SHOCK: NJ Coalition of Crazies Do Not Support Privatization

Ok, maybe not such a shock after all. According to, a group of “labor unions, liberal activisits, environmental and ethnic advocacy groups, including the New Jersey Sierra Club, the toll collectors’ union, the New Black Panther Party and the Latino Action Network” have all decided to join together to fight a (pleasant) reality of the future: privatization. When I first started reading this article, my initial thought was, “is this actually news?” A bunch of groups that range from adorably misinformed to absolutely insane are all on the side of an issue that would continue to cost taxpayers more and more each year? A bunch of liberal wing-nuts are for further bankrupting our municipalities and state with rising pension and healthcare costs? Shills for the democrat party are for propping up dated governmental traditions that ignore conditions that we here in the rational world know as “reality”? This should be a shock to no one, but unfortunately the crazies came to Trenton to put on a show that if nothing else was mildly entertaining.

The 18 member coalition was formed in response to a report released by a committee chaired by former US Rep. Dick Zimmer. The report states that the state government could save $210 million dollars by privatizing healthcare for prisoners, toll workers (I am not even going to get into the fact that this job could be performed by machines that are unpaid, do not get pensions, and do not have collective bargaining), state parks, highway rest stops, and career centers for the unemployed. This does not take into account the amount that could be saved by municipal governments by privatizing their local services.

Reading their laughable arguments for why privatization is the new great Satan made me nothing short of sad. The talking points ranged from anecdotal and unsubstantiated to purely rhetorical and, well, unsubstantiated. Lets run through a few of them shall we?

1. Privatization is bad for the environment because some company in Michigan polluted in Lake Michigan.

What? This is the biggest bunch of garbage I have ever read. I am sure that Jeff Tittel of the NJ Sierra Club told a great little story about said company and how they put profits before the environmental safety of the people, but can someone please tell me how this is relevant? If a company is breaking the law in the course of its contract, then the contract should be canceled and the company should be prosecuted to the fullest extent of the law. Next.

2. “Public assets and resources should be managed for the public good rather than private gain”

This little gem is from Jim Walsh of NJ Food & Water Watch. Its a nice talking point, but it does not really mean anything. Why? Because somehow Mr. Walsh has equated “public good” with “public unions”. The fact is that private companies often do the job better and do the job cheaper. Why? Because they can collect multiple contracts in multiple municipalities or in multiple states and spread the costs of their wages and benefits to employees among those revenue sources, while the government has only one source: your wallet. They also have to do it cheaper or, surprise, they will not get the contract! I’ll accept a bit (or hell even a ton) of private gain if it means greater or even substantially similar service for a lower price. The public good should be measured as what is cheapest and best for all of us, not just those collecting the check.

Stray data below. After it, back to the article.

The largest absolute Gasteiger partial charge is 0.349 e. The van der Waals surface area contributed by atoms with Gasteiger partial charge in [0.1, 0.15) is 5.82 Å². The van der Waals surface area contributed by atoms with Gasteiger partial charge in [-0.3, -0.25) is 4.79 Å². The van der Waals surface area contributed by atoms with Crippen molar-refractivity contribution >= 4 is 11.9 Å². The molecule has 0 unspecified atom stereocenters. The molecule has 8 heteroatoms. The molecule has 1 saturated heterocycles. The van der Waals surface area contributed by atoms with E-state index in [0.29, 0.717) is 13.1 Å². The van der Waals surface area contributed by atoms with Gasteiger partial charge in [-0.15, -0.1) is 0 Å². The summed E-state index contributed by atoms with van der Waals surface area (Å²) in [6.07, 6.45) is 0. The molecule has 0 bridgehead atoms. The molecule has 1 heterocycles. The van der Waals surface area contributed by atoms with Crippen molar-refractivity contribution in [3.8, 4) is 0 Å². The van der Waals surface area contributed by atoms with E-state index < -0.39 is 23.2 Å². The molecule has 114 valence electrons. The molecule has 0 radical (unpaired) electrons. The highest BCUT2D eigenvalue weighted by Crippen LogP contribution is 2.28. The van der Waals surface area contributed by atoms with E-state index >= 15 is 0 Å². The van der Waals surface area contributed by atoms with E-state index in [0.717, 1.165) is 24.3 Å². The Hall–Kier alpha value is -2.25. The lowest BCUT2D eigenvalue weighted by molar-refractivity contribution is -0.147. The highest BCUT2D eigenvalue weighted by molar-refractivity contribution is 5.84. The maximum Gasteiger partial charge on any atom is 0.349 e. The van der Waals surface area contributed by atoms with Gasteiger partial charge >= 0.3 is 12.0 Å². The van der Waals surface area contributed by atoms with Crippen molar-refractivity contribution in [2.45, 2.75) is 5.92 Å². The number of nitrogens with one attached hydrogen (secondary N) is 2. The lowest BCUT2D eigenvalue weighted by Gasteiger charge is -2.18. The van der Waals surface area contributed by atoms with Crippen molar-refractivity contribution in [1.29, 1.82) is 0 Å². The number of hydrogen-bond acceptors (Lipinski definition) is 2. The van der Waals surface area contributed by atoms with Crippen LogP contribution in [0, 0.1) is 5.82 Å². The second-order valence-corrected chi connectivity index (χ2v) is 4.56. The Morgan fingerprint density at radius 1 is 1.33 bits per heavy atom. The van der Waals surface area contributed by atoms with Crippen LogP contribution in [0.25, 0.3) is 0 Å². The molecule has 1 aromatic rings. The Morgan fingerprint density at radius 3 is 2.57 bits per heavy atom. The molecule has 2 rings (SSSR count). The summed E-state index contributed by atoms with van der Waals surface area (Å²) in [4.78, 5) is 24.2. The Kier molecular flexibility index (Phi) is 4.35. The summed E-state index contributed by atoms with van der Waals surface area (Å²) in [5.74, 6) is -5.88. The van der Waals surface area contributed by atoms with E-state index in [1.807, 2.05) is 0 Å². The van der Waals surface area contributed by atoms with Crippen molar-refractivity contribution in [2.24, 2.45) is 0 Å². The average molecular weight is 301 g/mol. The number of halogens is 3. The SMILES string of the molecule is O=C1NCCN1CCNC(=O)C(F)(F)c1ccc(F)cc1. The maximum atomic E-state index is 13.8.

3. “Don’t you think it might be a little tempting to some of these companies to slip a little something under the table to a friendly government official who might possibly help them get a contract?”

I’d like to thank Matt Shapiro of NJ Tenants Association for this quote. In case Mr. Shapiro has not heard, this is called pay to play. It is against the law. Moving on.

4. The people have recourse when the government performs badly, but may not with private corporations.

This is by far the worst of them all. I had to save it for last. When that big snow storm hit and everyone was screaming about how the Governor Christie was not out there shoveling their sidewalk, did you have any recourse against your poorly performing public works department? I would wager that a majority of the public works people in the town where you live have been there for years performing your services. Most of the time they probably do a great job, even if it is likely more expensive than a private company. But every once in a while something goes wrong and we all scream “incompetence!” Where is your recourse when that happens? Have you ever heard of a town replacing its entire public works staff amid public outcry over poor service? Of course not!

When a private company is used for a project, the RFP (request for proposal) is usually put out for bid on a yearly basis. If you do not like how your leaves or trash were picked up, or how your snow was removed from your street, then guess what? You could make a huge stink about it to your local officials and they can have that company replaced before the snow comes next year. Hell, its possible they could even replace them at a lower cost! When companies are constantly competing for your tax dollars, costs will tend to fall. If one company performs badly, another will be right there to take their place. It creates a market for efficient services. Competition is the ultimate recourse.

The bottom line is that taxpayers are crying out for privatization. Revenues are falling. This year’s budget is going to encounter deep cuts, perhaps deeper than the last. We need to be able to get the most milage out of every single dollar. If we can actually save $210 million at the state level, then it should absolutely be done. A group of 18 crazy organizations should not stand in the way.